Where Are We Now?
Recently, I’ve had a few conversations with friends of mine who are looking to get into streaming, or who want to do streaming to make some extra money on the side. I’ve always been pretty transparent with my viewers about numbers especially how much I make off of ads, and why I haven’t made the leap from streaming as a hobby to streaming as a full-time job. Today is June 22nd, 2016 and right now on Twitch we have 16,700 followers, 125 subscribers, 345,000 channel views, and an average of 300+ viewers when streaming One Piece Treasure Cruise, and 100+ when streaming any other game. Obviously, our growth over the past 3 months ago has slowed down significantly on Twitch compared to the previous year. However, while our average concurrent viewers has not grown, the number of viewers who will remain and watch while we stream a variety game has grown which has me very optimistic.
On YouTube we’re doing quite well, and our viewer base is growing at a steady rate. We’ve now got 25,500 subscribers, with 6,800,000 views and 31,400,000 minutes watched on our videos. That’s a 25% increase in the number of subscribers and a 50% increase in the number of views and minutes watched!
The Numbers $$$
Something a lot of people are very weary of showing is how much money they make from ads, donations, subscriptions, etc. I suppose it could be because it’s seen as rude to discuss income in many western cultures, making people feel uncomfortable about an inequality in wages. I’ve also heard from others they they don’t like sharing revenue because it helps give the content creator leverage when negotiating potential partnerships and deals. I can certainly relate to the latter, especially in “real” job interviews where your perceived value to an employer is the difference between getting a job or not, but I’ve never really felt any shame about sharing revenue related to ads or subscriptions.
As you can see, I’ve earned an average of $10/day just from YouTube ads. If you’re unfamiliar with the way ad revenue works, something we must talk about is CPM. CPM is the cost of a thousand ad impressions for the advertiser to pay when their ad is displayed. The actual number for your CPM can vary greatly due to many different factors including the engagement rate of the viewers, as well as the demographics of the viewers. If you’re interested in learning more about CPM Hank Green of the Vlog Brothers has a great post about it in relation to YouTubers.
While getting $10/day seems incredibly low to live off of (and it is) that’s not all of my income from content creation. I only run ads at the end of a Twitch stream right before logging off, or very rarely if I have to take a break and walk away from the computer. There are still ads that run when people first tune into the stream, but many viewers will have adblock turned on which as we discussed earlier will affect our CPM and how much income we get from ads. Even so, from Twitch ads I average about $3/day. However, on Twitch a majority of my income will come from Twitch subscribers.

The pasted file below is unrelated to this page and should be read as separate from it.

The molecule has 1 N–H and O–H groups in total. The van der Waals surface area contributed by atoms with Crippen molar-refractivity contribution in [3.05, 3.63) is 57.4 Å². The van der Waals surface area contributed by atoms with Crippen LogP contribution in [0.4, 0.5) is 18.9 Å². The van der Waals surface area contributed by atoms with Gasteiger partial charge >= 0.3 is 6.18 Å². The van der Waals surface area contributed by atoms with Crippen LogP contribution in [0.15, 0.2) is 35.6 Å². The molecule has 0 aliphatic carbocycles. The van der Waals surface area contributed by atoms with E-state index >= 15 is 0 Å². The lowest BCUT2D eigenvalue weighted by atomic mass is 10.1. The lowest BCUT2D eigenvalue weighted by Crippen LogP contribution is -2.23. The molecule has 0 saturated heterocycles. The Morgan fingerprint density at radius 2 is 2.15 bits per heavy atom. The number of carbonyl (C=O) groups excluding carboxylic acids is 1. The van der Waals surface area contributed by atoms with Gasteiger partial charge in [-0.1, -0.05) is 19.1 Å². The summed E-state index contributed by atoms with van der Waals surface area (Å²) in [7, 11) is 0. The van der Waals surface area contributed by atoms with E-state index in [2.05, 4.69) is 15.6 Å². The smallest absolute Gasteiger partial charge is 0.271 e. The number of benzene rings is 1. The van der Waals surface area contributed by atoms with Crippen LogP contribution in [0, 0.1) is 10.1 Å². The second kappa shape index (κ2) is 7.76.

As stated earlier, I’m currently at 125 subscribers and while a monthly subscription on Twitch costs $5 per month, most channels will only get about 50% of that. Larger channels or channels that have been around for a long time may have different rates, and there are even channels such as Jesse Cox’s Twitch stream who have a 1-time payment. Most channels you won’t be able to tell exactly how many subscribers they have, but if you take a peek at their emotes you have a good idea of what their highest subscriber count was.
On Patreon, I get 90% of the money pledged and it allows for much more flexible contributions. I’m currently not pushing Patreon very hard, and most viewers will subscribe over Twitch for the added benefits of getting access to Twitch emotes. Right now, we have $160 per month pledged on Patreon.
I am still a relative newcomer to the Twitch / YouTube scene. The community I’ve built is still small, but it’s growing and there are many absolutely AMAZING viewers who have been with us for ages. My schedule right now is still the same it was on my last post. 8 hour work days, 4 hours of streaming, 2 hours of editing videos, and barely any sleep. I’ve always been pretty pragmatic about life, and at my day job I am making in a week what I’d make from a full month of Twitch and YouTube. While quitting my job would give me more time and energy to focus on content creation and certainly help me grow exponentially, the income from ads is quite low, donations can vary from month to month, and subscriptions are the only source of stable income.
When looking at blog posts and stories about how much someone is making from ad revenue especially, pay close attention to the date of the information. Recently, the ecosystem around ads and ad revenue has changed dramatically and the amount of money even incredibly successful content creators are getting from ads is not the same as they used to be. I don’t have a set goal in mind for if or when I’ll make a jump to content creation full-time. While it’s a wonderful dream, I have many reservations about leaving my job and jumping in with both feet, but one day maybe the time will be right for me, and at that time I’d love to see you all chatting along with me on Twitch and watching reviews, let’s plays, and guides on YouTube.